Minnesota Fines American Equity $275,000 in Cross-Border Annuity Sales Case
March 12, 2010 by Fran Matso Lysiak
March 11, 2010
The Minnesota Department of Commerce fined an Iowa-based life insurer $275,000 for allegedly selling annuity contracts that state didn’t approve. People who bought these annuities from American Equity Investment Life Insurance Co. faced higher surrender charges and less favorable terms, the department said.
Minnesota law requires that any annuity contract issued to a state resident is presented on a form the department approved. However, between 2002 and November 2008, American Equity allegedly issued 541 annuity contracts in the state on unauthorized forms.
Wendy Waugaman, president and chief executive officer of American Equity Investment Life Holding Co. (NYSE: AEL), told BestWire the situation involved cross-border sales, where Minnesota residents traveled to another state such as Iowa or Wisconsin or elsewhere to buy one of the company’s annuities that aren’t available in their own state.
They would travel to another state, where they may own a property or a business there, and would apply for the policy and it would be issued under the laws of the nonresident state, Waugaman said. If someone came from Minnesota to Iowa to apply for a policy available in Iowa, American Equity would issue that policy in Iowa under Iowa law, she said.
In most states, that is permitted, Waugaman said. However, Minnesota won’t permit its residents to buy insurance products in another state and thinks it’s protecting its residents by imposing requirements that limit the company’s ability to sell certain types of products in their state, she said.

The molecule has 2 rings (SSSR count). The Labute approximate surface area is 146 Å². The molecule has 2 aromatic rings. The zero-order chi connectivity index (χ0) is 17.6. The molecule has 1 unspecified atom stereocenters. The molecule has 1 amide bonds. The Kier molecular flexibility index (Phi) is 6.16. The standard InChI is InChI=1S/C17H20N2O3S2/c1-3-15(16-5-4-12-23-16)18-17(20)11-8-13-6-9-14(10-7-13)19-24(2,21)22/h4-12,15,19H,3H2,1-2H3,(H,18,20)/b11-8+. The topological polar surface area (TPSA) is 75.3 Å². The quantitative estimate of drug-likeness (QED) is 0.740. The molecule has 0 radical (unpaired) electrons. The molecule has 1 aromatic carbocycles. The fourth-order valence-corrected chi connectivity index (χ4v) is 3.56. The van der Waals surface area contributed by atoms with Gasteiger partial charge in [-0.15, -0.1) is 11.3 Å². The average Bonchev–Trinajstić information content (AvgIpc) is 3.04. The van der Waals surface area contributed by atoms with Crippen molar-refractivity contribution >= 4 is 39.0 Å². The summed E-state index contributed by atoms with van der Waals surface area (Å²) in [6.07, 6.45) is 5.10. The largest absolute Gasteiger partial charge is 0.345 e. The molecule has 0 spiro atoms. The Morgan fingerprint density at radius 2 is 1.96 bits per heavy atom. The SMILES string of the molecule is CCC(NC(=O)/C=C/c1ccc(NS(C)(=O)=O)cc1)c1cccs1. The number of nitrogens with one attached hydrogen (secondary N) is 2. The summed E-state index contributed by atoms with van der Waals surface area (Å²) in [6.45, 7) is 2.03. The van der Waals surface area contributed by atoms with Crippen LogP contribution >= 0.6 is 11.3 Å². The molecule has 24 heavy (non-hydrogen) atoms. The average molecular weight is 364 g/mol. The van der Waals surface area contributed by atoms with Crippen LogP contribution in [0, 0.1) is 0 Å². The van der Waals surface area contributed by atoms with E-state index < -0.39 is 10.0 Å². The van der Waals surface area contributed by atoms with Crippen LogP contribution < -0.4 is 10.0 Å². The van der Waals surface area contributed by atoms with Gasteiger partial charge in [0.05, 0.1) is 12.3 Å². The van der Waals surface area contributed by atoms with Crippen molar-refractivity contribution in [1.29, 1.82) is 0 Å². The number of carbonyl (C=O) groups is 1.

This wasn’t a situation where polices were being misrepresented or unsuitable “because all of these would have gone through our suitability reviews,” Waugaman said. “Its purely a case that Minnesota does not approve of policies that have a longer surrender charge period even if they come with additional benefits.”
American Equity Investment Life was the third-biggest seller of equity-indexed annuities in the United States in the fourth quarter of 2009, with sales of $800.8 million and an 11.3% market share, according to AnnuitySpecs.com (BestWire, March 1, 2010).
The department said American Equity also must change the contracts at issue to shorten and reduce the surrender charge provisions to comply with Minnesota law, which generally allows up to a 9% surrender charge for a nine-year period. The insurer also must reimburse policyholders who surrendered their contracts before the department’s consent order.
Minnesota is one of a few states that doesn’t want its residents “to have the full range of choices that are available in other states,” Waugaman said. It does that for public policy reasons, and while American Equity disagrees, it will abide by its law, she said.
Most states acknowledge that their residents can travel from state to state and buy products unavailable in their home states, Waugaman said.
The department said American Equity also must create and maintain procedures to ensure that only policies filed and approved by the department are issued to Minnesota residents.
American Equity Investment Life Insurance Co. currently has a Best’s Financial Strength Rating of A- (Excellent).
(By Fran Matso Lysiak, senior associate editor, BestWeek: firstname.lastname@example.org)